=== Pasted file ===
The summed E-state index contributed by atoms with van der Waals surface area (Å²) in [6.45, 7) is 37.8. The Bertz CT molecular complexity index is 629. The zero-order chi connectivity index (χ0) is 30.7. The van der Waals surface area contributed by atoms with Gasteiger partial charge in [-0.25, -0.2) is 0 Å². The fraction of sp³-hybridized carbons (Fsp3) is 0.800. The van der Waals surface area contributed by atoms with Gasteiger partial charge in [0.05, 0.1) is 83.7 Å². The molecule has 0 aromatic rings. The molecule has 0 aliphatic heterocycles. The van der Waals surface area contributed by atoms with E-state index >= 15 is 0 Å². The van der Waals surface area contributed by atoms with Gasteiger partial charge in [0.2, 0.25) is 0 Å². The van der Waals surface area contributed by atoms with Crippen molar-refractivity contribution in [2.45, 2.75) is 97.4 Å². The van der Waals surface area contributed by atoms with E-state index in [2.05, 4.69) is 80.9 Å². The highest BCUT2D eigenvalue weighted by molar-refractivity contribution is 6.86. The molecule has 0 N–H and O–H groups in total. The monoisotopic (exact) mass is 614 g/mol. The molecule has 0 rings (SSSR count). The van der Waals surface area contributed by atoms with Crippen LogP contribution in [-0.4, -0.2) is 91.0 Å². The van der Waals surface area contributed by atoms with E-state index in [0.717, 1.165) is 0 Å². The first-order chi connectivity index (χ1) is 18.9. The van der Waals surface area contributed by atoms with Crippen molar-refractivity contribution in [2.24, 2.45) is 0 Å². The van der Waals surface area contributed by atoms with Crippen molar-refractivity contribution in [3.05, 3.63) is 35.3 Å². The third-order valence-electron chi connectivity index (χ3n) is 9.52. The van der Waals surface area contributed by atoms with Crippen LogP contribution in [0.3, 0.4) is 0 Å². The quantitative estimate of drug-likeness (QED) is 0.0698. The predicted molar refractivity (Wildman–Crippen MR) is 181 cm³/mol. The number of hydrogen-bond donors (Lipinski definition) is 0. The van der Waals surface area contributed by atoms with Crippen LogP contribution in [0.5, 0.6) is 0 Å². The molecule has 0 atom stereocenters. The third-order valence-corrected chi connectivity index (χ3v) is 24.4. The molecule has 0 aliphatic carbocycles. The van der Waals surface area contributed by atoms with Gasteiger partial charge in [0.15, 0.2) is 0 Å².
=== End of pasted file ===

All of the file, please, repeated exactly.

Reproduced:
The summed E-state index contributed by atoms with van der Waals surface area (Å²) in [6.45, 7) is 37.8. The Bertz CT molecular complexity index is 629. The zero-order chi connectivity index (χ0) is 30.7. The van der Waals surface area contributed by atoms with Gasteiger partial charge in [-0.25, -0.2) is 0 Å². The fraction of sp³-hybridized carbons (Fsp3) is 0.800. The van der Waals surface area contributed by atoms with Gasteiger partial charge in [0.05, 0.1) is 83.7 Å². The molecule has 0 aromatic rings. The molecule has 0 aliphatic heterocycles. The van der Waals surface area contributed by atoms with E-state index >= 15 is 0 Å². The van der Waals surface area contributed by atoms with Gasteiger partial charge in [0.2, 0.25) is 0 Å². The van der Waals surface area contributed by atoms with Crippen molar-refractivity contribution in [2.45, 2.75) is 97.4 Å². The van der Waals surface area contributed by atoms with E-state index in [2.05, 4.69) is 80.9 Å². The highest BCUT2D eigenvalue weighted by molar-refractivity contribution is 6.86. The molecule has 0 N–H and O–H groups in total. The monoisotopic (exact) mass is 614 g/mol. The molecule has 0 rings (SSSR count). The van der Waals surface area contributed by atoms with Crippen LogP contribution in [-0.4, -0.2) is 91.0 Å². The van der Waals surface area contributed by atoms with E-state index in [0.717, 1.165) is 0 Å². The first-order chi connectivity index (χ1) is 18.9. The van der Waals surface area contributed by atoms with Crippen molar-refractivity contribution in [2.24, 2.45) is 0 Å². The van der Waals surface area contributed by atoms with Crippen molar-refractivity contribution in [3.05, 3.63) is 35.3 Å². The third-order valence-electron chi connectivity index (χ3n) is 9.52. The van der Waals surface area contributed by atoms with Crippen LogP contribution in [0.3, 0.4) is 0 Å². The quantitative estimate of drug-likeness (QED) is 0.0698. The predicted molar refractivity (Wildman–Crippen MR) is 181 cm³/mol. The number of hydrogen-bond donors (Lipinski definition) is 0. The van der Waals surface area contributed by atoms with Crippen LogP contribution in [0.5, 0.6) is 0 Å². The molecule has 0 atom stereocenters. The third-order valence-corrected chi connectivity index (χ3v) is 24.4. The molecule has 0 aliphatic carbocycles. The van der Waals surface area contributed by atoms with Gasteiger partial charge in [0.15, 0.2) is 0 Å².